Such is the case for "The Bill James Handbook," which has concluded a nice run that has lasted for more than three decades. The story of the book's history needs a little explanation first.

Back around 1990, baseball statistics had started to blossom as a subject for study. Bill James, the patron saint of baseball analysis, had started the idea (more or less) with his Abstracts in the late 1970s. That led to an advancement of the subject, through the work of a small but devoted group of individuals who have pushed the research along. 

By 1990, there was a demand for information that just wasn't out there for most of the public. So James and his friends started a book that contained all of those numbers - and not just the ones that were in the Baseball Register by The Sporting News every year. Even better, the book was available by Christmas, which was a good holiday gift for those who couldn't wait until the spring or so when the Register came out. The book not only had those numbers, but also some essays on the game. 

Fast forward to today, and all of those numbers are available almost instantly through other sources on the Internet. So it was easy to guess that the days of the Handbook had to be numbered, and here we are. But the people behind the publication decided to go out with a bang of sorts. So they came out with one last book filled mostly with essays, and called it the "Walk-Off Edition." 

I hadn't bought the book before, as I didn't have a great deal of need for the extra numbers in my life. But as a reader of James' abstracts, I found the concept of an anthology with contributions by and about James to be tough to resist. Sold.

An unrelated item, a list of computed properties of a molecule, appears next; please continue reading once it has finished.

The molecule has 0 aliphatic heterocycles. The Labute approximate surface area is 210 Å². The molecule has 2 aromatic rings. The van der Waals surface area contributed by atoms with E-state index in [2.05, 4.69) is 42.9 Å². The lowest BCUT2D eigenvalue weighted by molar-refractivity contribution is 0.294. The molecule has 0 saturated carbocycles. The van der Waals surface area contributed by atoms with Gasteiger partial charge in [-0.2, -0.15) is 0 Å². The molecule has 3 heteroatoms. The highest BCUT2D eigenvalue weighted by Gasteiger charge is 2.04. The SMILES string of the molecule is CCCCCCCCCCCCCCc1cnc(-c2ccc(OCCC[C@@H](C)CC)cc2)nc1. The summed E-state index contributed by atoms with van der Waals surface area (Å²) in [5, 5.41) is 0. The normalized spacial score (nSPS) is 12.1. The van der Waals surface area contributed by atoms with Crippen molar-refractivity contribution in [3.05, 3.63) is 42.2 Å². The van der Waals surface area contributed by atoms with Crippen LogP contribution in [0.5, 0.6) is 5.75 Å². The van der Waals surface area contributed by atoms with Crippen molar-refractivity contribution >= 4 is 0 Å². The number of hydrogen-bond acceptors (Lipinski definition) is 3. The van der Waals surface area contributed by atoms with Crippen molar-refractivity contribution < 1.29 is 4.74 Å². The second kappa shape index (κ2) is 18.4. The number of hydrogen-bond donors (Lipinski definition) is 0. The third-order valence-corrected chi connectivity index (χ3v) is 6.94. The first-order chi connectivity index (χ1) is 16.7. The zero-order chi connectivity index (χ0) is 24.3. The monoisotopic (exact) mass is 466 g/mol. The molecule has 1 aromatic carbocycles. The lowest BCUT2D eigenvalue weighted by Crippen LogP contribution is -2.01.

Sure enough, there are a bunch of articles here, and James has five bylines and is the subject of a question-and-answer story. My favorite story of the bunch was one by James, in which he talks about how the changes in the way baseball is played these days (more relief pitchers, emphasis on home runs by hitters and strikeouts for pitchers, etc.). One of the unexpected aspects of those changes is that statistical standards have been more or less broken. That means the 300-game winner has become extinct, and that a certain type of player who doesn't hit for power has been left behind. There aren't many guys like Wade Boggs out there any more, and perhaps that hasn't helped the game's popularity with the public. Food for thought, at the very least. 

The people behind this book have done a lot of work on fielding statistics over the years, and have picked the year's best again. Fielding probably gets more coverage here than anything else. It's obviously well-researched material, written by smart people.

There's a catch here, though, and it's worth noting. This is a rather short book, and technical in spots. So it's not going to take long to read this, particular if you find yourself skimming over some stories because they are a little hard to follow. 

Is "The Bill James Handbook: Walk-Off Edition" worth $24.95 to you? Each reader will have to make that determination. If baseball is one of the biggest parts of your life, then you might enjoy this. Less rabid readers who prefer information on current teams and seasons might be willing to waiting for the Baseball Prospectus annual, which is always a favorite in this space.

Three stars